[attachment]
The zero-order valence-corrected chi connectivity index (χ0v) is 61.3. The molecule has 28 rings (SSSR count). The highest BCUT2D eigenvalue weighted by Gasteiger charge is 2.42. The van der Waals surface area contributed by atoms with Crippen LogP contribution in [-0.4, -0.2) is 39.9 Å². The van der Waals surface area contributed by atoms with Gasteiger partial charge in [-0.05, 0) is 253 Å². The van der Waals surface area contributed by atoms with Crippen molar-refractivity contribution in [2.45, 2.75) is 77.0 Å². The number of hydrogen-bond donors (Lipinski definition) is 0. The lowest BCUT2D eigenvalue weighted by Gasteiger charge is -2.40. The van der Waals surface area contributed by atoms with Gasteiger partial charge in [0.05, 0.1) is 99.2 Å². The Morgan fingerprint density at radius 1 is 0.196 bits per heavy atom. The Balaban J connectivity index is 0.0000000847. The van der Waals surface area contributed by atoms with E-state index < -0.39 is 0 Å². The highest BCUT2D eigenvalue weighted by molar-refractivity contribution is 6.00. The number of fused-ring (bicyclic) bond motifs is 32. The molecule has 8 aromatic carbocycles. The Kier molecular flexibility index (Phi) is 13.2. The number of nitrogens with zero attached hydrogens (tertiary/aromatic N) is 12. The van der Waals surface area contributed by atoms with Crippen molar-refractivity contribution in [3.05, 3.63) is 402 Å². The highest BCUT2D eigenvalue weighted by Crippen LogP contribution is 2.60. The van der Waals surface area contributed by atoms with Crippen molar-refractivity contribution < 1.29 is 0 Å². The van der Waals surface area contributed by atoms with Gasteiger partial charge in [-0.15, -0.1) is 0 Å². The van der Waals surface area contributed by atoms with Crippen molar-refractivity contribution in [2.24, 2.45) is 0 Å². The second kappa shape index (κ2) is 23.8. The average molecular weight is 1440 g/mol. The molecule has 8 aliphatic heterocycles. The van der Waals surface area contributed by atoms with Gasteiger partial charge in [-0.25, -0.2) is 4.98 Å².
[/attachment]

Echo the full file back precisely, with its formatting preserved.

The zero-order valence-corrected chi connectivity index (χ0v) is 61.3. The molecule has 28 rings (SSSR count). The highest BCUT2D eigenvalue weighted by Gasteiger charge is 2.42. The van der Waals surface area contributed by atoms with Crippen LogP contribution in [-0.4, -0.2) is 39.9 Å². The van der Waals surface area contributed by atoms with Gasteiger partial charge in [-0.05, 0) is 253 Å². The van der Waals surface area contributed by atoms with Crippen molar-refractivity contribution in [2.45, 2.75) is 77.0 Å². The number of hydrogen-bond donors (Lipinski definition) is 0. The lowest BCUT2D eigenvalue weighted by Gasteiger charge is -2.40. The van der Waals surface area contributed by atoms with Gasteiger partial charge in [0.05, 0.1) is 99.2 Å². The Morgan fingerprint density at radius 1 is 0.196 bits per heavy atom. The Balaban J connectivity index is 0.0000000847. The van der Waals surface area contributed by atoms with E-state index < -0.39 is 0 Å². The highest BCUT2D eigenvalue weighted by molar-refractivity contribution is 6.00. The number of fused-ring (bicyclic) bond motifs is 32. The molecule has 8 aromatic carbocycles. The Kier molecular flexibility index (Phi) is 13.2. The number of nitrogens with zero attached hydrogens (tertiary/aromatic N) is 12. The van der Waals surface area contributed by atoms with Crippen molar-refractivity contribution in [3.05, 3.63) is 402 Å². The highest BCUT2D eigenvalue weighted by Crippen LogP contribution is 2.60. The van der Waals surface area contributed by atoms with Crippen molar-refractivity contribution < 1.29 is 0 Å². The van der Waals surface area contributed by atoms with Gasteiger partial charge in [-0.15, -0.1) is 0 Å². The van der Waals surface area contributed by atoms with Crippen molar-refractivity contribution in [2.24, 2.45) is 0 Å². The second kappa shape index (κ2) is 23.8. The average molecular weight is 1440 g/mol. The molecule has 8 aliphatic heterocycles. The van der Waals surface area contributed by atoms with Gasteiger partial charge in [-0.25, -0.2) is 4.98 Å².